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So, you get around to having a chat with the senco, tell her your child is really bright and whizzing through the work, how fast should they try to make the work harder?

(16 Posts)
FluffyBunnyGoneBad Mon 22-Jun-09 22:40:33

He's 10, had mock sats and scored top level 5s in all subjects. Previous assessment at an old school says he has a maths age of 14, literacy 16+. Should he still be coming home with 'find the soft and hard c' worksheet that takes 30 seconds to complete? How quickly should they be changing things?

TIA.
Don't bite, it's been a long, stressful day.

fembear Mon 22-Jun-09 23:19:16

What are your plans for Secondary?

FluffyBunnyGoneBad Mon 22-Jun-09 23:22:17

Private school. He has aspergers aswell so I really an overprotective mum. The school I want him to go to has a junior school attached but as he's only just moved to his current school I'm reluctant to move him again. I really hate being the pushy mum though.

hana Mon 22-Jun-09 23:47:29

I'd say within a week of meeting up with the SENCO.
have similar role in secondary SEN school . they are lazy if they let it slip til beginning of next academic year.

FluffyBunnyGoneBad Mon 22-Jun-09 23:51:33

He's come from a private school into a state school very close to home. I know nothing of their G&T policy. Ds likes the lessons because they are fun, he's not actually learning anything though. I'm not comfortable with him staying there next year but he's made friends and likes the lessons (innovative teaching so they are fun and engaging).

1dilemma Mon 22-Jun-09 23:55:05

(Can I hijack FBGB and ask did you ask to see the SENCO or did they ask you?)

SueW Mon 22-Jun-09 23:57:30

<hijack> (Hello Fluffy. Just spotted your hello from last night)

FluffyBunnyGoneBad Mon 22-Jun-09 23:59:06

I asked to see her. It's been a PITA to be honest, the head of his first school had special needs qualifications from America, she knew he was really bright, when asked if he needed an assessment for aspergers though she said no. He had some problems settling into his current school, they were aware that he's really bright as I told them but they tend to not believe the parents! He did mock sats, scored top but they are still giving him easy work, I made an appointment with her through reception so I could moan/talk to her about him having aspergers. Does this help?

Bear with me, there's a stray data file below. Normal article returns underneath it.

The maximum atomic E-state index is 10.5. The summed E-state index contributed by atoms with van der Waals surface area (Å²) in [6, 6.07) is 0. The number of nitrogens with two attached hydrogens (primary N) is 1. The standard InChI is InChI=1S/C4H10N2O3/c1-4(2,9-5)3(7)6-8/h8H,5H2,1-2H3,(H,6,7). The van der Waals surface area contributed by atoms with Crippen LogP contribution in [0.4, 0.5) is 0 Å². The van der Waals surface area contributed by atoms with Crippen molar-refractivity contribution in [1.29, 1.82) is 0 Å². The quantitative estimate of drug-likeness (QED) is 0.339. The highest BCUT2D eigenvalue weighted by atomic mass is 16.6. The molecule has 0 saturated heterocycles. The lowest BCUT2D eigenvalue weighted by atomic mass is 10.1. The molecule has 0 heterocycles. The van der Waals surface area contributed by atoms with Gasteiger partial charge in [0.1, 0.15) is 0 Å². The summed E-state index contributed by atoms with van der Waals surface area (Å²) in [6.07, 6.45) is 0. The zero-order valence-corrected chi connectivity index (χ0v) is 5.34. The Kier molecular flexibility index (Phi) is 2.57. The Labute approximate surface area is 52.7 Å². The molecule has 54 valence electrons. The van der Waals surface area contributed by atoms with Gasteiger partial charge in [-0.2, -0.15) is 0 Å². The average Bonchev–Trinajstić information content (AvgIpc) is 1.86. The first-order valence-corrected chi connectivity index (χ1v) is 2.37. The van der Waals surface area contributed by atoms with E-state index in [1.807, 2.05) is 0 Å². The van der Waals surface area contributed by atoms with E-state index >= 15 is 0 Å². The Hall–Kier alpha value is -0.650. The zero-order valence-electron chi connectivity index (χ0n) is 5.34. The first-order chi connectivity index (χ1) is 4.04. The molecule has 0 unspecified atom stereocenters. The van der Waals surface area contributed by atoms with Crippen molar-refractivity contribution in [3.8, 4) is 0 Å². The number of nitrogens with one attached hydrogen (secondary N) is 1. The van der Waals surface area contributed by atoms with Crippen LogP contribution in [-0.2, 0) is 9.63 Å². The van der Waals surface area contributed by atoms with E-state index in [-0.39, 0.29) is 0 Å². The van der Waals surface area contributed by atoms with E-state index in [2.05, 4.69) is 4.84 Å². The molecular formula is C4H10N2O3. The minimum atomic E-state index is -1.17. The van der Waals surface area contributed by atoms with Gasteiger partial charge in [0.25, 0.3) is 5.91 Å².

FluffyBunnyGoneBad Mon 22-Jun-09 23:59:35

Hey SueW, how's things? smile

1dilemma Tue 23-Jun-09 00:05:12

Oh yes I wasn't prying I have sort of followed some of the ups and downs over the time but TBH my dcs are so much younger I'm not sure I have anything really useful to say!

I have lots of general and specific school issues which I'm struggling wiht and we really need to turn our attention to however I suspect it is too late for this year now!!

I can say I don't think he should have those work sheets and could tell you how long I think it should take for the school to catch on but I'm sure that has no bearing on reality

FluffyBunnyGoneBad Tue 23-Jun-09 00:08:03

It's OK 1dilemma. I have nothing useful to say either, that's why I'm asking here grin
He's said he wants to do projects at home which will keep him off my laptop. Start a thread about what's bothering you.

SueW Tue 23-Jun-09 00:13:58

Very end-of-term/year-ish. Complete bedlam!! Barely get chance to be online these days.

I've managed to pick up some of your threads - my own streamlined Active Convos is quite narrow in the threads it covers, mostly education - so I see you may be moving in Sept? Or have you decided against that? AS DS is v bright, are you leaving it until seniors exam to try for a scholarship? Do they do them?

No idea what to suggest except I'd just be grateful that homework took less than 30secs. But I am vehemently anti-homework and loved it when DD got stuff like that.

FluffyBunnyGoneBad Tue 23-Jun-09 00:23:11

It's tempting. The head's attitude has annoyed me but it's just another head that can't spok aspergers even when it's staring them in the face. Ds is happy there, the lassons are fun even though he's not learning anything and he's made some good friends. I don't want to move him again unless I have to but as he's happier.... We went to look an NHS a couple of weeks ago again, the senior school was great, climbing wall, fencing, archery, boys sitting outside reading. They have had boys with aspergers there before so it sounds great. I don't know about a scholarship though, he's really not learnt alot all year. DG were insistent on putting him back with his age group, they promised the work would be adjusted for him but it never happened, they just left him coast at the top of year 5. They have spaces in the junior school at NH and I had booked him in for an assessment as things really did go pear shaped at the current school. Too many moved though. It's hard.

End of year's always a nightmare, plays/sports day/prize giving/gala etc, there's not enough hours in the day sometimes. They should spread it out.

thirtypence Tue 23-Jun-09 01:57:07

"He's not learning anything" - well - he's learnt that school can be fun, which if he has previously had a bad experience can only be a good thing.

I like that ds gets really easy homework - he can get on with doing things that he really enjoys once it's done.

fembear Tue 23-Jun-09 08:11:15

How about doing what 30p suggests and let school deal with the social aspect of his life (aspergers etc). But also get a tutor in to prepare him for the entrance exams and provide intellectual stimulus at home.

FluffyBunnyGoneBad Tue 23-Jun-09 14:09:56

That's a great idea. I didn't see it that way smile

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